Every year since the assassination of the Rev. Martin Luther King Jr., his widow, Coretta Scott King, has marked his birthday at the church where he delivered his first and last sermon.
But this year, no one at Ebenezer Baptist Church is sure Coretta King -- or any of her four children -- will attend Monday.
As Coretta King, 78, has spent the last few months recuperating from a major stroke that left her unable to speak, her children have been embroiled in a bitter squabble over the fate of the struggling King Center, which their mother founded shortly after her husband's death.
Just steps away from the church where King preached his gospel of nonviolence, his children have hired locksmiths to keep each other out of the center, and have shared their grievances with local media.
While Dexter Scott King and Yolanda Denise King are pushing efforts to sell the Atlanta landmark -- which needs an estimated $11.6 million in repairs -- to the National Park Service, their siblings, Martin Luther King III and Bernice Albertine King, are opposing the sale.
"Bernice and I stand to differ with those who would sell our father's legacy and barter our mother's vision, whether it is for 30 pieces of silver or $30 million," Martin King said at a news conference last month.
The spectacle of King's children squabbling over their father's legacy has embarrassed many of Atlanta's civil rights activists, who have spent months preparing for what would have been King's 77th birthday.
"Its petty, really petty," said Pamela Orange, 25, who spent last week coordinating the Martin Luther King March Committee after her father, the Rev. James Orange, the committee's chairperson, fell ill.
Orange -- whose father was a member of King's staff -- is disappointed that the King children do not do more to promote their father's teachings, but she also worried that they received too much scrutiny.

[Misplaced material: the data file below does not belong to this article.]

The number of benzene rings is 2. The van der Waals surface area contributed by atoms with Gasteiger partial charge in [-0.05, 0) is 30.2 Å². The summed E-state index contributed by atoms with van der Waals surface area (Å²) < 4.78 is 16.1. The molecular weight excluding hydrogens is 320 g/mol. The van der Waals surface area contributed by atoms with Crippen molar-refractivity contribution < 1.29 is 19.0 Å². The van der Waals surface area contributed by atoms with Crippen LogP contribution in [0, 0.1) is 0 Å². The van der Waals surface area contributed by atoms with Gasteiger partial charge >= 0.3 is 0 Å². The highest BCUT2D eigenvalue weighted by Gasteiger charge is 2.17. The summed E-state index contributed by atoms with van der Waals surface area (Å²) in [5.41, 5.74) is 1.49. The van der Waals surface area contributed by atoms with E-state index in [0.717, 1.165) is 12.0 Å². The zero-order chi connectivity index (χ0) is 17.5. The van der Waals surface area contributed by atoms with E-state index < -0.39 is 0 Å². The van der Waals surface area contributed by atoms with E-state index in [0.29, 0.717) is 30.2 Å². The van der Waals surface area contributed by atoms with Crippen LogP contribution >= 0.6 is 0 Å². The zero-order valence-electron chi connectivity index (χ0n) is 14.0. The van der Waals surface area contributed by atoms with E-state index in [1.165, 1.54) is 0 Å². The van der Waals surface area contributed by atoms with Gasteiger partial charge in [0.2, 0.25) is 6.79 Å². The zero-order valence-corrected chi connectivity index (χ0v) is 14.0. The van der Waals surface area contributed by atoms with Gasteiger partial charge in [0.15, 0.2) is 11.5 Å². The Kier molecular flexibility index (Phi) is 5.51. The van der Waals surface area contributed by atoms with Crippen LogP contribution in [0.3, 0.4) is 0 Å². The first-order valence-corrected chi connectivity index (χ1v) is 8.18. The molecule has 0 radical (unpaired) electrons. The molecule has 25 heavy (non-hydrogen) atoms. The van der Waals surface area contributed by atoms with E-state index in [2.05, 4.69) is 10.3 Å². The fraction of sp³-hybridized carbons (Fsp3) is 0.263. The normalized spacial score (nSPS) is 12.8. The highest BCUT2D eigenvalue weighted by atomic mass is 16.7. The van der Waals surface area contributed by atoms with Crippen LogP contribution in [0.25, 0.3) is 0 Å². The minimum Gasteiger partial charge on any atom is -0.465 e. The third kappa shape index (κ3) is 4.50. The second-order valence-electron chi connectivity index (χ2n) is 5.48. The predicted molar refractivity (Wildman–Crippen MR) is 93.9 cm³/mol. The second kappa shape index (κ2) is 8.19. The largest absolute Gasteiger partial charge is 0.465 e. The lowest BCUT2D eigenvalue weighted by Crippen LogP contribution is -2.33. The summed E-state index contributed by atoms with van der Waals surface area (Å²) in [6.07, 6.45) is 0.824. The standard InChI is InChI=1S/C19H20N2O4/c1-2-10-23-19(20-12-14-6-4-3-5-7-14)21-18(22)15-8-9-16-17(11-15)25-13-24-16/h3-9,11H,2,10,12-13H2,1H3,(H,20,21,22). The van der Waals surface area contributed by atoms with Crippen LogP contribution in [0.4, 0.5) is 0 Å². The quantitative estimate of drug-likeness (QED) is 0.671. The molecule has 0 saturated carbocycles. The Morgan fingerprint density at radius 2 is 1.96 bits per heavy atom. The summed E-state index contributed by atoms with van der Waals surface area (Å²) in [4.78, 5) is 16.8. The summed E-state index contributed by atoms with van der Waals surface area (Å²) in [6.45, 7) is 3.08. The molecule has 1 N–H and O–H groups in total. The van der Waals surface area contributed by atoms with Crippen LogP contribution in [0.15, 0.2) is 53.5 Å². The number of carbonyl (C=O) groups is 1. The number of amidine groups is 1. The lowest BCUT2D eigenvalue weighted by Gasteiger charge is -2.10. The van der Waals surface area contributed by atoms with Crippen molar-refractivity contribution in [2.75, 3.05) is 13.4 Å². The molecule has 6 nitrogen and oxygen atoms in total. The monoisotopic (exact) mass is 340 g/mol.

"I know how hard it can be," she said. "Not everyone wants to follow their father's footsteps."
While King's children were not readily available for comment, other members of the family downplayed the significance of the feud.
"If this was the Jones family or the Smith family, no one would pay attention," said Alveda C. King, 54, the daughter of King's brother, the Rev. Alfred Daniel King, who said her own children locked each other out of their rooms and then happily tossed balls together the next day. "Of course, this happens to be a bigger building called the King Center," she said. "But you can expect those four to go on and promote their father."
Yet up and down Auburn Avenue -- where King was born, and where he, his father and his grandfather served as pastors of Ebenezer Baptist Church -- there is growing concern about who will continue King's mission against poverty, racism and war.
The Rev. Joseph Lowery, one of King's most trusted lieutenants, said that everyone within the civil rights community was concerned about how the conflict in the King family might affect Coretta King's health.
"Dr. King's legacy is not deposited in Coretta or his children or in the brick and mortar of the center," Lowery said. "It's in the hearts and minds of people who celebrate his birthday."
The King Center is not the only struggling civil rights institution in Atlanta. A couple of blocks away, the once renowned Southern Christian Leadership Conference, which was co-founded by King and led the battle against segregation in the 1960s, has recently suffered from leadership squabbles and financial difficulties.